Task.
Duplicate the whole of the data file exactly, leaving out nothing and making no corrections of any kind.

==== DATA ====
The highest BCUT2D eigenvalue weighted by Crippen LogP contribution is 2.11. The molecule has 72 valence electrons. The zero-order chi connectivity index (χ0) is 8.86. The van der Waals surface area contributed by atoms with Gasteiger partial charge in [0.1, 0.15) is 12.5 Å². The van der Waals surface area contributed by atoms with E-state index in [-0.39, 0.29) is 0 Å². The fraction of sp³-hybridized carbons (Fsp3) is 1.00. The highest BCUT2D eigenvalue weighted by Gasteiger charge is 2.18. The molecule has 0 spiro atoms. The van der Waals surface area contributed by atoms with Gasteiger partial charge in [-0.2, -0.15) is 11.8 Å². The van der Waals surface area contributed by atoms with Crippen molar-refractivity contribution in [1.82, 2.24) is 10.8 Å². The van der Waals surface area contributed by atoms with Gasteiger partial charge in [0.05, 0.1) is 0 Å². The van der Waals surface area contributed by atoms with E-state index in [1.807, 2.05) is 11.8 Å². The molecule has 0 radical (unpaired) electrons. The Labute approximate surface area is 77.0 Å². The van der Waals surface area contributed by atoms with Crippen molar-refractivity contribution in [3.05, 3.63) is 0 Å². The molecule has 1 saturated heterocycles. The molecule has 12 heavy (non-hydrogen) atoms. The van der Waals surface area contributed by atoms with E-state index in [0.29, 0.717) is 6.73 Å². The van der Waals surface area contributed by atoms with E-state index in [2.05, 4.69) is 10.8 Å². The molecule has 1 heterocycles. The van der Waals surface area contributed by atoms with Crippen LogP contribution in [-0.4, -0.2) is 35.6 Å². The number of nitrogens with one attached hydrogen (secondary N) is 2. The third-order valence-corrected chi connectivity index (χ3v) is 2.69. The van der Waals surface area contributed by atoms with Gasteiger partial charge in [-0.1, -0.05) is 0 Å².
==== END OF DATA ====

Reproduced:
The highest BCUT2D eigenvalue weighted by Crippen LogP contribution is 2.11. The molecule has 72 valence electrons. The zero-order chi connectivity index (χ0) is 8.86. The van der Waals surface area contributed by atoms with Gasteiger partial charge in [0.1, 0.15) is 12.5 Å². The van der Waals surface area contributed by atoms with E-state index in [-0.39, 0.29) is 0 Å². The fraction of sp³-hybridized carbons (Fsp3) is 1.00. The highest BCUT2D eigenvalue weighted by Gasteiger charge is 2.18. The molecule has 0 spiro atoms. The van der Waals surface area contributed by atoms with Gasteiger partial charge in [-0.2, -0.15) is 11.8 Å². The van der Waals surface area contributed by atoms with Crippen molar-refractivity contribution in [1.82, 2.24) is 10.8 Å². The van der Waals surface area contributed by atoms with Gasteiger partial charge in [0.05, 0.1) is 0 Å². The van der Waals surface area contributed by atoms with E-state index in [1.807, 2.05) is 11.8 Å². The molecule has 0 radical (unpaired) electrons. The Labute approximate surface area is 77.0 Å². The van der Waals surface area contributed by atoms with Crippen molar-refractivity contribution in [3.05, 3.63) is 0 Å². The molecule has 1 saturated heterocycles. The molecule has 12 heavy (non-hydrogen) atoms. The van der Waals surface area contributed by atoms with E-state index in [0.29, 0.717) is 6.73 Å². The van der Waals surface area contributed by atoms with E-state index in [2.05, 4.69) is 10.8 Å². The molecule has 1 heterocycles. The van der Waals surface area contributed by atoms with Crippen LogP contribution in [-0.4, -0.2) is 35.6 Å². The number of nitrogens with one attached hydrogen (secondary N) is 2. The third-order valence-corrected chi connectivity index (χ3v) is 2.69. The van der Waals surface area contributed by atoms with Gasteiger partial charge in [-0.1, -0.05) is 0 Å².